This is the initial version of my weave program which is used to convert source code to pandoc(1) compatible markdown. The original source is available at ./weave.c.

This utility supports weave-only literate programming

The logic provided herein is expected to be very simple. The input sources are expected to include comments consisting of the desired markdown and the program simply uses the delimiters to flip between outputting the raw markdown or code fences, with the primary differences across patterns being the defined delimiter and some filtering for the markdown (such as removing comment markers). The end result is effectively flipping the source inside out where the comments become the primary content within which the code is embedded.

In the interest of minimizing logic the program is unlikely to be overly adaptive: the input should be well-formed and have tokens where they are expected such as at the beginning of lines rather than leaving logic to accommodate more variable input.

Argument Behavior

The utility itself will provide behavior based on provided options which will be described as they are defined. Arbitrary syntaxes can therefore be supported so long as the structure lends itself to the defined concepts. Composed syntaxes can be defined as desired externally such that they invoke this command with the appropriate arguments.

Currently for simplicity only short-form options are supported but long-form will be preferred once I get around to stealing some mature command parsing logic. Each concept will be defined along with the appropriate flag with which it should be passed. Specifically each option should be passed as -<token><value> with no spaces; the entire argument may need quoting to bypass shell expansion. Arguments for which multiple values are desired and supported should be passed multiple times.



The imports are fairly standard and draw from the stdlib.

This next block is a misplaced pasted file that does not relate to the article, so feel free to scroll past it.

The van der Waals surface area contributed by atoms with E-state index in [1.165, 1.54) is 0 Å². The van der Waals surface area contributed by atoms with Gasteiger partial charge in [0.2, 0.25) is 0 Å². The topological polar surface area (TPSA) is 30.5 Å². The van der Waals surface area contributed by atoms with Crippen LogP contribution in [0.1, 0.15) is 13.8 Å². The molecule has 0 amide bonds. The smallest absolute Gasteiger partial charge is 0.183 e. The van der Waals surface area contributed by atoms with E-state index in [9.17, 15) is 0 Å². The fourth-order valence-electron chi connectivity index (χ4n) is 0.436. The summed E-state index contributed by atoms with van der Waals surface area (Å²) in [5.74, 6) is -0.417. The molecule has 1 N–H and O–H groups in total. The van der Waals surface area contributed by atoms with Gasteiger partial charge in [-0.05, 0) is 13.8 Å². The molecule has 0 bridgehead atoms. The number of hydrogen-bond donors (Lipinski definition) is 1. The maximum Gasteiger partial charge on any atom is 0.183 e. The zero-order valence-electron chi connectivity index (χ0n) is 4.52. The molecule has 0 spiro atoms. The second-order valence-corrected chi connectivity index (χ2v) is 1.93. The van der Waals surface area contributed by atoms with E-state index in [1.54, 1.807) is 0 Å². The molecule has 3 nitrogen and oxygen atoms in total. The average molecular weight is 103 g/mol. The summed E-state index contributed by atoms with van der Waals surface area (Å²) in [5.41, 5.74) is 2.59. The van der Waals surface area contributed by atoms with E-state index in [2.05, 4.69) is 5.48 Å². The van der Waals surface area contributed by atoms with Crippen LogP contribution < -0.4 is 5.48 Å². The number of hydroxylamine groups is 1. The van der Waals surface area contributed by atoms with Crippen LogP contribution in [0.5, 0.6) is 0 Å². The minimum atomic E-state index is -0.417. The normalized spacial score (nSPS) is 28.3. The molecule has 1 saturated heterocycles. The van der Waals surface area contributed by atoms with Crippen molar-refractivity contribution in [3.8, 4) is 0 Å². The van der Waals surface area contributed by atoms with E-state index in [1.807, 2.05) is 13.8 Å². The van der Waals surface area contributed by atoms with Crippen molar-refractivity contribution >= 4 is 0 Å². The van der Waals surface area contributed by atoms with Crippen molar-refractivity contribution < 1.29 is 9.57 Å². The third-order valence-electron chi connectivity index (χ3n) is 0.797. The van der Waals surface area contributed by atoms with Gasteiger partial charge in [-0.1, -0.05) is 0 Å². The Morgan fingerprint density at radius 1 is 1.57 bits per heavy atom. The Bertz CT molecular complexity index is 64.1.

The _GNU_SOURCE feature macro is defined to allow for use of getline(2) and strdup(3), and _FORTIFY_SOURCE is defined for some extra checks(4).

stdbool.h(5) is used to provide a more expressive boolean type. stdlib.h(6) is used for EXIT constants and dynamic memory management, and stdio.h(7) is used for all of its typical I/O goodies.

This code will make use of a fair amount of string comparison which will utilize memcmp(8) from string.h(9).

#define _GNU_SOURCE

#include <errno.h>

#include <stdbool.h>
#include <stdio.h>
#include <stdlib.h>
#include <string.h>


Some macros will be defined to make the code a bit more expressive, providing some functionality that messes around with scoping slightly.


Iterate over a NULL terminated array. Provide the element type and array reference and the code will loop over the elments setting each one to the it variable (which should not otherwise be used, nor should an i used for index counter).

#define FOREACH(type, array) unsigned int i=0; type it; while(it=array[i++])


Dealing with failed allocations is good practice but a hassle. This macro returns errno if the attemped allocation failed.

It is passed the lvalue and rvalue and will attempt to assign the lvalue to the rvalue and returning if the lvalue ends up as NULL.

#define ASSIGN_ALLOC(l, r) (l) = (r); if ((l) == NULL) return errno;

Options Definitions

The options are collected into a struct to be passed around to functions.

typedef struct {

(-i) inflectors

The general logic behind this program involves defining some form of token that signals a mode switch (between documentation and code), which will be called inflectors.

My standard practice (likely inherited and tweaked from doxygen) is to use extended comment markers to demarcate documentation blocks. For example in C this translates to the sequence / * * and the symmetrical complement * * / (without interleaved spaces).

Some languages have distinct opening and closing comment delimiters whereas others do not. The logic could make use of the difference but that will be avoided since it cannot be utilized across source formats without additional special treatment and it invites the need to track additional state within the logic.